Three Essences of Writing

Good writing sometimes happens by accident — but writing well is a function of discipline and purpose. Know what you want to say, know what you don’t want to say, and get there with minimum delay.

My Kung Fu background introduced me to a conscious outlook: that every person exists in three realms, the physical, mental, and spiritual. I say “conscious” outlook because deep down I already felt that way, just never expressed it as such. Our connection to those realms involves the three parts of our person: body, mind, and spirit. Perhaps no single spiritual or religious tradition can “own” that thought, as it exists in so many cultures and histories.

Extending the notion to the process of writing, we have three planes of comparison, three axes by which we can measure improvement.

Physical writing: More than just the layout of the words on the page, the physical aspect of writing is revealed in the way it sounds as you were to read it. Short sentences set tone. Punctuation dictates. Rhyme, rhythm, and meter matter. Even unspoken, the visceral nature of the written word may echo in the mind of the reader.

Mental writing: Beyond mere words, this is the exercise of deciding which concepts must introduce your grand conceit – which ones bridge as evidence – and which ought to close the argument. The selection of individual words for both denotation and connotation is part of the mental realm.

Spiritual writing: Good writing informs, great writing elevates. Often, it does so through the use of analogy and metaphor. The introduction of a concept through the prior understanding of something else builds up the reader instead of tearing him down. Parallelogram It also stretches the most out of communication – like teaching a child about a parallelogram by showing a rectangle that leans.

Good writing stands out. Great writing sneaks up on you; it makes you smarter and wiser, it inspires without calling attention to how. Great writing pleases the ear, the brain, and the soul.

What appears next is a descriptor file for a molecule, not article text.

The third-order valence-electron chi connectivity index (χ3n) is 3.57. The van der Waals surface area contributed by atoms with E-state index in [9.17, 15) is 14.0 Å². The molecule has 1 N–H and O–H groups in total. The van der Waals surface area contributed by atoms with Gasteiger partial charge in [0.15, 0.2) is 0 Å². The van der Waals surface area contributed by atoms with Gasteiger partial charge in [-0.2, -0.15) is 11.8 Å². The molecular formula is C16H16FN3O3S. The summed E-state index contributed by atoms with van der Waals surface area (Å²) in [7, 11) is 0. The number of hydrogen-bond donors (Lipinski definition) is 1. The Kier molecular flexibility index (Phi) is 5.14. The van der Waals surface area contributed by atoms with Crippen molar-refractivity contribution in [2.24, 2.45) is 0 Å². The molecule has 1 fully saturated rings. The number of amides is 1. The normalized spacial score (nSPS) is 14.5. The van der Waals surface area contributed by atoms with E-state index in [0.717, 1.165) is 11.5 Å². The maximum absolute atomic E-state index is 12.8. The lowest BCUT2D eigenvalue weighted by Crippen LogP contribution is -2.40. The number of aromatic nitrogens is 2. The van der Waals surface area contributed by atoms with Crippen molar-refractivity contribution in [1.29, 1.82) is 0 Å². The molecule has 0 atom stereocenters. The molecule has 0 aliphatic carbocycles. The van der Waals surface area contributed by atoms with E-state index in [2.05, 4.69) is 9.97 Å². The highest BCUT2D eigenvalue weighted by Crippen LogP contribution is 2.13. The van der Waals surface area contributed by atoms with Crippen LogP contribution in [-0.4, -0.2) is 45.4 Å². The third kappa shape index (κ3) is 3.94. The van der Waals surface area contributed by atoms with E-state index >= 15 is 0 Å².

(Thanks to Rich Becker for the post that got me thinking…)

[tags]Ike Pigott, Occam’s RazR, writing, Kung Fu, language[/tags]

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  1. Great think piece Ike. One that sparks entirely new ideas for consideration.

    I’m focusing on writing beyond nuts and bolts tonight and this is coming with me. It’s likely not the only place it will pop up.


  2. Good stuff, Ike.

    You really nailed something I’m always trying to achieve when I write.

    One of my core objectives is to remind the reader about a feeling that perhaps they’d forgotten – something tied to the primal in the reader. I do this not by frontal assault, but by laying the groundwork throughout the piece so when I deliver those last few lines, they rarely see it coming, but the feeling flows from within, and reminding them of a feeling they’d forgotten how to feel.

    Sneaky business, this writing.

  3. I am fortunate to be both a writer and an editor. Getting to see words from both angles has given me some great perspective.

    The concept of these axes for measuring writing is an excellent idea. Anyone looking to improve their skills should try looking at what they write from this perspective.

    Also, I checked out your link to Rich’s site and subscribed to his feed. Another excellent resource.

  4. How about mentally vomiting on a blog? Not that this ever happens.

  5. You could write a book, “Everything I Need to Know About Life I Learned from Kung Fu.”

    I am not kidding by the way, though I am being a little silly. You have written many posts from a Kung Fu point of view.

  6. Analogy and Story-loving Ike
    Then, you might also be interested in how to get in sync with an audience
    and the power of repetition
    or how public speaking is like oil drilling

  7. love it. but the spiritual stuff . . the analogies and metaphors only work if you have specific examples that you’re citing (I’m thinking again of the carl thing . . am thinking generally, some of these pieces could use and benefit from and be made more colorful by specific examples . . . . .and still be timeless.)


  1. iJump! says:

    links for 2008-02-01…

    Occam?s RazR » Blog Archive » Three Essences of Writing
    Good writing is appropriate to all forms of marketing, including social media!
    (tags: writing)

  2. […] It can be the difference between informing and inspiring. Along this kick, I’ve mentioned writing at multiple levels and sources of […]

  3. Finishing my keynote presentation for class tomorrow. Three Essences of Writing by @ikepigott is still relevant.

  4. Ike Pigott says:

    @RichBecker – Wow. I used to be pretty good. What happened to the guy who wrote that? 😉

  5. Ike Pigott says:

    @annagliss – That, and learn to write.